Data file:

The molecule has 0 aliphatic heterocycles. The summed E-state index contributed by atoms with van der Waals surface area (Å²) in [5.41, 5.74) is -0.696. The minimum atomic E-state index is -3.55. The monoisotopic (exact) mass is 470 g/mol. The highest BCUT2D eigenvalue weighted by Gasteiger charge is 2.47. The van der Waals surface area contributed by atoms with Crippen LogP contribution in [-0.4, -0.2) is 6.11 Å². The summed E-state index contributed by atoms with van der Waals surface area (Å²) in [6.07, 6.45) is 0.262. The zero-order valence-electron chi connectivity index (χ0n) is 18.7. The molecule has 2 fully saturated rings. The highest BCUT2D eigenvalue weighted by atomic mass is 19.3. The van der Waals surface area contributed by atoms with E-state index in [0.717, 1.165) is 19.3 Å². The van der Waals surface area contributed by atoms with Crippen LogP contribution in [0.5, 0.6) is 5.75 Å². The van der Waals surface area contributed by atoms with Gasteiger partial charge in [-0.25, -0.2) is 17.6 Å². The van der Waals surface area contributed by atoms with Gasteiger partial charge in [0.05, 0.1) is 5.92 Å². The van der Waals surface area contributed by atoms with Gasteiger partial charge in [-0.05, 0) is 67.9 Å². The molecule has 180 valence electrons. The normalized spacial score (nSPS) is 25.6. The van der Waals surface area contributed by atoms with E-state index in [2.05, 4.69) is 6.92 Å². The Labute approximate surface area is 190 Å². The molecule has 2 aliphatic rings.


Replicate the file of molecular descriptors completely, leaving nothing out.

The molecule has 0 aliphatic heterocycles. The summed E-state index contributed by atoms with van der Waals surface area (Å²) in [5.41, 5.74) is -0.696. The minimum atomic E-state index is -3.55. The monoisotopic (exact) mass is 470 g/mol. The highest BCUT2D eigenvalue weighted by Gasteiger charge is 2.47. The van der Waals surface area contributed by atoms with Crippen LogP contribution in [-0.4, -0.2) is 6.11 Å². The summed E-state index contributed by atoms with van der Waals surface area (Å²) in [6.07, 6.45) is 0.262. The zero-order valence-electron chi connectivity index (χ0n) is 18.7. The molecule has 2 fully saturated rings. The highest BCUT2D eigenvalue weighted by atomic mass is 19.3. The van der Waals surface area contributed by atoms with E-state index in [0.717, 1.165) is 19.3 Å². The van der Waals surface area contributed by atoms with Crippen LogP contribution in [0.5, 0.6) is 5.75 Å². The van der Waals surface area contributed by atoms with Gasteiger partial charge in [-0.25, -0.2) is 17.6 Å². The van der Waals surface area contributed by atoms with Gasteiger partial charge in [0.05, 0.1) is 5.92 Å². The van der Waals surface area contributed by atoms with Gasteiger partial charge in [-0.05, 0) is 67.9 Å². The molecule has 180 valence electrons. The normalized spacial score (nSPS) is 25.6. The van der Waals surface area contributed by atoms with E-state index in [2.05, 4.69) is 6.92 Å². The Labute approximate surface area is 190 Å². The molecule has 2 aliphatic rings.